Free Solo and Cold War

Oscar season comes at you so fast, it’s impossible to see everything during the two month window at the end of the year. Because of this, I usually need January and February to catch up on some that I missed, and this year has been no different. I recently finally got to seeing two critically-acclaimed movies that I had missed, both nominated for Oscars: Free Solo (nominated for Best Documentary Feature) and Cold War (nominated for Best Foreign Film, Best Cinematography and Best Director). Here are my thoughts on each.


Little Monster Films

“Free solo” is a rock climbing term that defines a climb that is done without any safety ropes or harnesses. It literally means man vs. mountain and it is the most dangerous and difficult way to climb anything, let alone one of the most challenging rocks in the world. The film Free Solo chronicles the attempt by world-famous American rock climber Alex Honnold to free solo El Capitan in Yosemite National Park, which would make him the first and only person to ever do so. If you’re thinking this is a National Geographic-type movie that is all about man vs. nature, you’re right. But what totally shocked me is how much more there is to it. It is a psychological study, a celebration of life, an homage to Earth’s beauty and power, but, more than anything, it is an riveting story that grabs you from the beginning and takes you on a harrowing but incredible journey that competes with any of the dramas created in Hollywood.

First of all, Honnold is a most compelling protagonist: prickly and distant yet affable, open yet reserved, modest yet competitive. Throughout the film, you can’t figure out if you actually LIKE him or not, which is perhaps the most fascinating part of all. No, wait, the most fascinating part of Free Solo is trying to figure out what makes this guy tick and how someone like this can actually be walking around with the rest of us. He’s weird, he’s gifted, he’s funny, he’s obsessed, he’s charming, he’s unpretentious—but, mostly, he’s simply the best at what he does. And what he happens to do is risk his life for a living. Yes, the details of how he attempts to climb the 3,000 foot El Capitan, known as the most challenging rock in the rock climbing world, are what make this movie run, but the underlying portrait of Honnold is what makes it worthwhile.

Don’t get me wrong, the climbing sequence that takes up the last part of the film is absolutely HARROWING. See it on the biggest screen possible to really take in the enormity of this man’s achievement. It doesn’t even matter that you know he is successful and DOESN’T die, because directors Jimmy Chin and Elizabeth Chai Vasarhelyi put you right there on the rock with Alex, literally, and the experience is exhilarating and mind-blowing.

I can’t recommend Free Solo more, especially for anyone who loves nature and for anyone who has ever challenged themselves. This movie reminds you that we all should do a little more of both.


Opus Film

Cold War is the new film from acclaimed Polish director Pawel Pawlikowski, whose previous film, Ida, won the Oscar for Best Foreign Film in 2015. It is a story of a man and a woman whose love affair spans decades, set against the backdrop of Cold War Europe.

This is the kind of movie I bet most people imagine when they hear the term “art film.” It’s foreign (Polish), it’s in black-and-white, it’s beautiful and moody (read: slow) and is intense and sad. It’s everything film school was made for.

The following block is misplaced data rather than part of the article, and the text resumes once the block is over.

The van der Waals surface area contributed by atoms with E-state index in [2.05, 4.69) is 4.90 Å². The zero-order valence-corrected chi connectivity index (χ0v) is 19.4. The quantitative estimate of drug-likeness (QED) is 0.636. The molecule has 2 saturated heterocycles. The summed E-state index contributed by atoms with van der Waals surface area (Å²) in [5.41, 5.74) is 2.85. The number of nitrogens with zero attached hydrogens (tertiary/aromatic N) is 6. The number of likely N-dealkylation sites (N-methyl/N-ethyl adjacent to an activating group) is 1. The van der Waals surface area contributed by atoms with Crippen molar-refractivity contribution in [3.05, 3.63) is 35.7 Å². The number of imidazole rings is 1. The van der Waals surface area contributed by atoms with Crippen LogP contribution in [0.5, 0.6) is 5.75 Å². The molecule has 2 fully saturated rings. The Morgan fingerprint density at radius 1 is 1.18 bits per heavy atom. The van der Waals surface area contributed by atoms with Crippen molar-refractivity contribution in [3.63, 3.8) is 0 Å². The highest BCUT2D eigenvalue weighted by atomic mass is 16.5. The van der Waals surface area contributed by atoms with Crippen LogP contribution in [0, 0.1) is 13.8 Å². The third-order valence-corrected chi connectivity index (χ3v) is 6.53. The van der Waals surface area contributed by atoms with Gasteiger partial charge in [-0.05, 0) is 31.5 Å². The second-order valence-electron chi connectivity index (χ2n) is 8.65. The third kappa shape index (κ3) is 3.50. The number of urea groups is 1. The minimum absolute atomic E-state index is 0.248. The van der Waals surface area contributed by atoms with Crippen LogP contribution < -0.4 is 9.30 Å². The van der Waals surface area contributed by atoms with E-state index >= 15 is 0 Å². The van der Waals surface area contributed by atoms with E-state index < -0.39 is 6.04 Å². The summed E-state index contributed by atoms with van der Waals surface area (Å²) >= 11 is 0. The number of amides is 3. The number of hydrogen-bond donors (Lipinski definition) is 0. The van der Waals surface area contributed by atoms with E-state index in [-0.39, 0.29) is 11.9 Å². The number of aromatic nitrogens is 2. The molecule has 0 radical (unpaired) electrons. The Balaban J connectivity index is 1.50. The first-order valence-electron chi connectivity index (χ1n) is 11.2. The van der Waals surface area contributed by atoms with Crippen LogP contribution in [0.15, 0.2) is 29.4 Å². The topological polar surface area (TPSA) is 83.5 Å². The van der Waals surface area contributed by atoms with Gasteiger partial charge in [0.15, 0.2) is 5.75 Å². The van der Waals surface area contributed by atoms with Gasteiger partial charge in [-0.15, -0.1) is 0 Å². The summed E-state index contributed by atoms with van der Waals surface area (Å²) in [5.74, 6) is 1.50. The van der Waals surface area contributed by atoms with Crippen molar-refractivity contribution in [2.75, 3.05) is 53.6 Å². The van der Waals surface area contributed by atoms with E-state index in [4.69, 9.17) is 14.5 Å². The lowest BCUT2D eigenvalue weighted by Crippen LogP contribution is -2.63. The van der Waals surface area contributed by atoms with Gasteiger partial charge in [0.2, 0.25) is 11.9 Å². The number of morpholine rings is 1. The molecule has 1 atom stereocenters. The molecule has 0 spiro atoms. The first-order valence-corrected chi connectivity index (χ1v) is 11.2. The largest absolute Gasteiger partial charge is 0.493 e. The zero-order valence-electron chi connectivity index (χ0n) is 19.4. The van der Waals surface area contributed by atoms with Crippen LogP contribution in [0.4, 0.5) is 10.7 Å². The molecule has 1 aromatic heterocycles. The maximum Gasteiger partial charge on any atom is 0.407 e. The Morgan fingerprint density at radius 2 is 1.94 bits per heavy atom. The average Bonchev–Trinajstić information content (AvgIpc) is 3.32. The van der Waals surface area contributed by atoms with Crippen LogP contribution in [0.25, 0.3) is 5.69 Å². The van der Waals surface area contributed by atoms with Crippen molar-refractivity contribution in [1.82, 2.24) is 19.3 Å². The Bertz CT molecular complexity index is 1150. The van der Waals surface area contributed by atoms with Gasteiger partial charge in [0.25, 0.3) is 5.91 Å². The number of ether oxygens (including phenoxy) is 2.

Here’s the thing about Pawel Pawlikowski: his films are gorgeous. There’s a reason why this Polish filmmaker’s movies keep getting nominated for Best Cinematography: they are stunningly photographed, lit and shot. They are evocative and moody, using shadows and light to convey emotion. Cold War is nominated for THREE Oscars: Best Director, Best Foreign Film and Best Cinematography. Three nominations for an obscure black-and-white foreign film set in Poland in the 50s? That’s crazy. Yes, you could say the same thing about Roma, but Roma’s director, Alfonso Cuarón, directed a little movie called Gravity a few years ago, so his movies will never be obscure again. Pawlikowski is really only known by serious cinephiles and critics.

So back to Cold War. Yes, the film is absolutely stunning to look at. Every shot is a masterpiece of light and composition. And yes, it’s extremely evocative of its time and place. But the story it’s telling? A star-crossed romance? I can tell you one thing, I couldn’t have cared less about these people and whatever they were going through. Why? Because, sometimes, there is such a thing as being TOO artistic. Terrence Malick has been accused of the same thing. You can tell they love each other passionately because they stare at each other across a room? Call me crazy, but I’d like to actually see interaction and hear some dialogue before I consider myself invested with characters. And because everything in this movie is so internalized, things happen that aren’t explained and we’re asked to feel things that make no sense.

Now I’m certainly not going to say that there’s not a place in the world for movies that abandon a traditional narrative structure for a more artistic approach. Terrence Malick’s Tree of Life is one of my favorite movies of this century and Alfonso Cuarón’s Roma is one of my favorite movies of this year. Both of these eschew traditional storytelling, character building and structure. But, in the end, both Malick and Cuarón found ways to make me feel something in their films. Pawlikowski’s Cold War only left me wondering what the point was and why such a beautiful film could leave me so, well, cold.

So, in the end, if you are interested in a film that would be the answer to anyone questioning whether film can be art, Cold War would be the one to see. But if you are interested in a compelling story and characters to go along with it, it should not be high on your list.